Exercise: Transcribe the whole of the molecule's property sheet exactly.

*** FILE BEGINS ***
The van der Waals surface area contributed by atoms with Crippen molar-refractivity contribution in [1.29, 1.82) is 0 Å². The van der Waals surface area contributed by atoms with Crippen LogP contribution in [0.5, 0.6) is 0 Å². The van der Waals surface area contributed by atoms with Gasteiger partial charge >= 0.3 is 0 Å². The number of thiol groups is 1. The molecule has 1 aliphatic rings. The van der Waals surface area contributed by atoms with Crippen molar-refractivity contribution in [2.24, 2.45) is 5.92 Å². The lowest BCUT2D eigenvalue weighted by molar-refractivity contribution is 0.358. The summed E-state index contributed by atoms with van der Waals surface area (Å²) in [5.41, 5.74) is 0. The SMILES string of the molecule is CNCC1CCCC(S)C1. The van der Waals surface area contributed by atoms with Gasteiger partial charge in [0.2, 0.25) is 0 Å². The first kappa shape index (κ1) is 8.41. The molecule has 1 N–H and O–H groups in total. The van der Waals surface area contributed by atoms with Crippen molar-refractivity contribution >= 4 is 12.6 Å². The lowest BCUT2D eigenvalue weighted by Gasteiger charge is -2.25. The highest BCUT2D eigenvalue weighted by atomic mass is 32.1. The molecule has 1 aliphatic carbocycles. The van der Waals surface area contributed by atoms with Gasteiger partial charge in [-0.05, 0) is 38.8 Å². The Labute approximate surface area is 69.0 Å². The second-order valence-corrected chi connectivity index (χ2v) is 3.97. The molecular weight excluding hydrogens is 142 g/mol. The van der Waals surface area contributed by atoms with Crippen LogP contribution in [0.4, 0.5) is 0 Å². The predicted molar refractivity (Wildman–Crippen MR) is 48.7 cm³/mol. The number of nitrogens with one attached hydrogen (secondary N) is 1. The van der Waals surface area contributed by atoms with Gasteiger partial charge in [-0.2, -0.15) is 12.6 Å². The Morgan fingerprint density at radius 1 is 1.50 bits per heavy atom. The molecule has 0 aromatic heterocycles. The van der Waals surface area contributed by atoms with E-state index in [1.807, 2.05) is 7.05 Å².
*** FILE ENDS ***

The van der Waals surface area contributed by atoms with Crippen molar-refractivity contribution in [1.29, 1.82) is 0 Å². The van der Waals surface area contributed by atoms with Crippen LogP contribution in [0.5, 0.6) is 0 Å². The van der Waals surface area contributed by atoms with Gasteiger partial charge >= 0.3 is 0 Å². The number of thiol groups is 1. The molecule has 1 aliphatic rings. The van der Waals surface area contributed by atoms with Crippen molar-refractivity contribution in [2.24, 2.45) is 5.92 Å². The lowest BCUT2D eigenvalue weighted by molar-refractivity contribution is 0.358. The summed E-state index contributed by atoms with van der Waals surface area (Å²) in [5.41, 5.74) is 0. The SMILES string of the molecule is CNCC1CCCC(S)C1. The van der Waals surface area contributed by atoms with Gasteiger partial charge in [0.2, 0.25) is 0 Å². The first kappa shape index (κ1) is 8.41. The molecule has 1 N–H and O–H groups in total. The van der Waals surface area contributed by atoms with Crippen molar-refractivity contribution >= 4 is 12.6 Å². The lowest BCUT2D eigenvalue weighted by Gasteiger charge is -2.25. The highest BCUT2D eigenvalue weighted by atomic mass is 32.1. The molecule has 1 aliphatic carbocycles. The van der Waals surface area contributed by atoms with Gasteiger partial charge in [-0.05, 0) is 38.8 Å². The Labute approximate surface area is 69.0 Å². The second-order valence-corrected chi connectivity index (χ2v) is 3.97. The molecular weight excluding hydrogens is 142 g/mol. The van der Waals surface area contributed by atoms with Crippen LogP contribution in [0.4, 0.5) is 0 Å². The predicted molar refractivity (Wildman–Crippen MR) is 48.7 cm³/mol. The number of nitrogens with one attached hydrogen (secondary N) is 1. The van der Waals surface area contributed by atoms with Gasteiger partial charge in [-0.2, -0.15) is 12.6 Å². The Morgan fingerprint density at radius 1 is 1.50 bits per heavy atom. The molecule has 0 aromatic heterocycles. The van der Waals surface area contributed by atoms with E-state index in [1.807, 2.05) is 7.05 Å².